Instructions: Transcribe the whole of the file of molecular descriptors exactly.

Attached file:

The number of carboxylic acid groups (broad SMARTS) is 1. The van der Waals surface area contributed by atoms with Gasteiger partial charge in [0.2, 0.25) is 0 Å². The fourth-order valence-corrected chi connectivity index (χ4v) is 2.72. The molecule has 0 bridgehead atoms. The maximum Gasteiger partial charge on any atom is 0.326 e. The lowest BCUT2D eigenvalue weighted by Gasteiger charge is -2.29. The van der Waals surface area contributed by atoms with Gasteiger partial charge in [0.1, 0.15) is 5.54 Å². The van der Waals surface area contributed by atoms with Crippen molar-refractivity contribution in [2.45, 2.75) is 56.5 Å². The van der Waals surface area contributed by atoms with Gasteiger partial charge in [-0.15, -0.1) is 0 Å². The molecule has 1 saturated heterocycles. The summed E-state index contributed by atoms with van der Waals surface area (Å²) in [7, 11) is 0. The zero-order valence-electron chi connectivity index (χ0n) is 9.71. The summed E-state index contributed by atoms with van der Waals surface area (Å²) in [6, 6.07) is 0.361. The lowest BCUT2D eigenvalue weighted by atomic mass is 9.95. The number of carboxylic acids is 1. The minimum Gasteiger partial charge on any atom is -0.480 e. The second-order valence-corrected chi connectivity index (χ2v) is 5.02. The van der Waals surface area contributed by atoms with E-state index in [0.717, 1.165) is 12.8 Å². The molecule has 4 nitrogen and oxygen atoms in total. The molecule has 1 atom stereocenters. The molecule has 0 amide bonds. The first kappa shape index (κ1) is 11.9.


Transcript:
The number of carboxylic acid groups (broad SMARTS) is 1. The van der Waals surface area contributed by atoms with Gasteiger partial charge in [0.2, 0.25) is 0 Å². The fourth-order valence-corrected chi connectivity index (χ4v) is 2.72. The molecule has 0 bridgehead atoms. The maximum Gasteiger partial charge on any atom is 0.326 e. The lowest BCUT2D eigenvalue weighted by Gasteiger charge is -2.29. The van der Waals surface area contributed by atoms with Gasteiger partial charge in [0.1, 0.15) is 5.54 Å². The van der Waals surface area contributed by atoms with Crippen molar-refractivity contribution in [2.45, 2.75) is 56.5 Å². The van der Waals surface area contributed by atoms with Gasteiger partial charge in [-0.15, -0.1) is 0 Å². The molecule has 1 saturated heterocycles. The summed E-state index contributed by atoms with van der Waals surface area (Å²) in [7, 11) is 0. The zero-order valence-electron chi connectivity index (χ0n) is 9.71. The summed E-state index contributed by atoms with van der Waals surface area (Å²) in [6, 6.07) is 0.361. The lowest BCUT2D eigenvalue weighted by atomic mass is 9.95. The number of carboxylic acids is 1. The minimum Gasteiger partial charge on any atom is -0.480 e. The second-order valence-corrected chi connectivity index (χ2v) is 5.02. The van der Waals surface area contributed by atoms with E-state index in [0.717, 1.165) is 12.8 Å². The molecule has 4 nitrogen and oxygen atoms in total. The molecule has 1 atom stereocenters. The molecule has 0 amide bonds. The first kappa shape index (κ1) is 11.9.